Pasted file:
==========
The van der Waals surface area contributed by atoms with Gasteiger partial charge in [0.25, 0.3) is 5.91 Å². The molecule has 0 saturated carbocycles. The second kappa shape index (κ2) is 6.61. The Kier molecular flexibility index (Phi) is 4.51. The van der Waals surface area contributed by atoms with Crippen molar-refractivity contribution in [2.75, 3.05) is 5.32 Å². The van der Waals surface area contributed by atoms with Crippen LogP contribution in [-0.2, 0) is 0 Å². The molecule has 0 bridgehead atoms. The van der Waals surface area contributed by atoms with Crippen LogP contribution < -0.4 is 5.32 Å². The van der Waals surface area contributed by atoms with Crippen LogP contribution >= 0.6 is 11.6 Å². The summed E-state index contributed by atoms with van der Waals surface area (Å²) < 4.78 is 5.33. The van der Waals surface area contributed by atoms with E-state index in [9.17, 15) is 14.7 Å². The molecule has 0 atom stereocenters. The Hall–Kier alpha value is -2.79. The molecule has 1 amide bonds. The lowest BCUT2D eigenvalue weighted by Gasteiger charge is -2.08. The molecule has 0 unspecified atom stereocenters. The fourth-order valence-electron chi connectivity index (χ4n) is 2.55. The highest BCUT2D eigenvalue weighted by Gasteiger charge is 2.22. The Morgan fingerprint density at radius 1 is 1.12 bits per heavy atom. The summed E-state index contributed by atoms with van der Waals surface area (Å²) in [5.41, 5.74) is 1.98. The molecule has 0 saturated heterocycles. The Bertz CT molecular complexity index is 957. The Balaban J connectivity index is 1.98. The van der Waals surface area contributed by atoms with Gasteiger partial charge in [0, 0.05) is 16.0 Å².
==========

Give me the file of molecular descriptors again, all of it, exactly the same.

The van der Waals surface area contributed by atoms with Gasteiger partial charge in [0.25, 0.3) is 5.91 Å². The molecule has 0 saturated carbocycles. The second kappa shape index (κ2) is 6.61. The Kier molecular flexibility index (Phi) is 4.51. The van der Waals surface area contributed by atoms with Crippen molar-refractivity contribution in [2.75, 3.05) is 5.32 Å². The van der Waals surface area contributed by atoms with Crippen LogP contribution in [-0.2, 0) is 0 Å². The molecule has 0 bridgehead atoms. The van der Waals surface area contributed by atoms with Crippen LogP contribution < -0.4 is 5.32 Å². The van der Waals surface area contributed by atoms with Crippen LogP contribution >= 0.6 is 11.6 Å². The summed E-state index contributed by atoms with van der Waals surface area (Å²) < 4.78 is 5.33. The van der Waals surface area contributed by atoms with E-state index in [9.17, 15) is 14.7 Å². The molecule has 0 atom stereocenters. The Hall–Kier alpha value is -2.79. The molecule has 1 amide bonds. The lowest BCUT2D eigenvalue weighted by Gasteiger charge is -2.08. The molecule has 0 unspecified atom stereocenters. The fourth-order valence-electron chi connectivity index (χ4n) is 2.55. The highest BCUT2D eigenvalue weighted by Gasteiger charge is 2.22. The Morgan fingerprint density at radius 1 is 1.12 bits per heavy atom. The summed E-state index contributed by atoms with van der Waals surface area (Å²) in [5.41, 5.74) is 1.98. The molecule has 0 saturated heterocycles. The Bertz CT molecular complexity index is 957. The Balaban J connectivity index is 1.98. The van der Waals surface area contributed by atoms with Gasteiger partial charge in [0, 0.05) is 16.0 Å².